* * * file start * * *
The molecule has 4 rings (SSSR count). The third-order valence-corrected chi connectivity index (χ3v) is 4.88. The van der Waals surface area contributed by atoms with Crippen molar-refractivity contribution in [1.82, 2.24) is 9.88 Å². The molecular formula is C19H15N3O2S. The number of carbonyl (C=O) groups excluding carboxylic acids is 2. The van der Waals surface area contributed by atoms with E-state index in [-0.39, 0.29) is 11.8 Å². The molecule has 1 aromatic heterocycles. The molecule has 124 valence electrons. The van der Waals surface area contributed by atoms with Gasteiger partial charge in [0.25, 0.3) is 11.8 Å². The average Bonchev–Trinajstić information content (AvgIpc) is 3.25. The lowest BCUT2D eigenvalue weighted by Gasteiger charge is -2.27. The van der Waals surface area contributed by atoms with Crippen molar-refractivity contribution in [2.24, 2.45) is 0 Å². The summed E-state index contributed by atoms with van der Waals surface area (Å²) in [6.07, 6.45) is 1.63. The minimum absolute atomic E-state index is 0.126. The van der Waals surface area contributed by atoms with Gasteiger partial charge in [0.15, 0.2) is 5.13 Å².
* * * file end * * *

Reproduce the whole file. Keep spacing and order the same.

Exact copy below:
The molecule has 4 rings (SSSR count). The third-order valence-corrected chi connectivity index (χ3v) is 4.88. The van der Waals surface area contributed by atoms with Crippen molar-refractivity contribution in [1.82, 2.24) is 9.88 Å². The molecular formula is C19H15N3O2S. The number of carbonyl (C=O) groups excluding carboxylic acids is 2. The van der Waals surface area contributed by atoms with E-state index in [-0.39, 0.29) is 11.8 Å². The molecule has 1 aromatic heterocycles. The molecule has 124 valence electrons. The van der Waals surface area contributed by atoms with Gasteiger partial charge in [0.25, 0.3) is 11.8 Å². The average Bonchev–Trinajstić information content (AvgIpc) is 3.25. The lowest BCUT2D eigenvalue weighted by Gasteiger charge is -2.27. The van der Waals surface area contributed by atoms with Crippen molar-refractivity contribution in [2.24, 2.45) is 0 Å². The summed E-state index contributed by atoms with van der Waals surface area (Å²) in [6.07, 6.45) is 1.63. The minimum absolute atomic E-state index is 0.126. The van der Waals surface area contributed by atoms with Gasteiger partial charge in [0.15, 0.2) is 5.13 Å².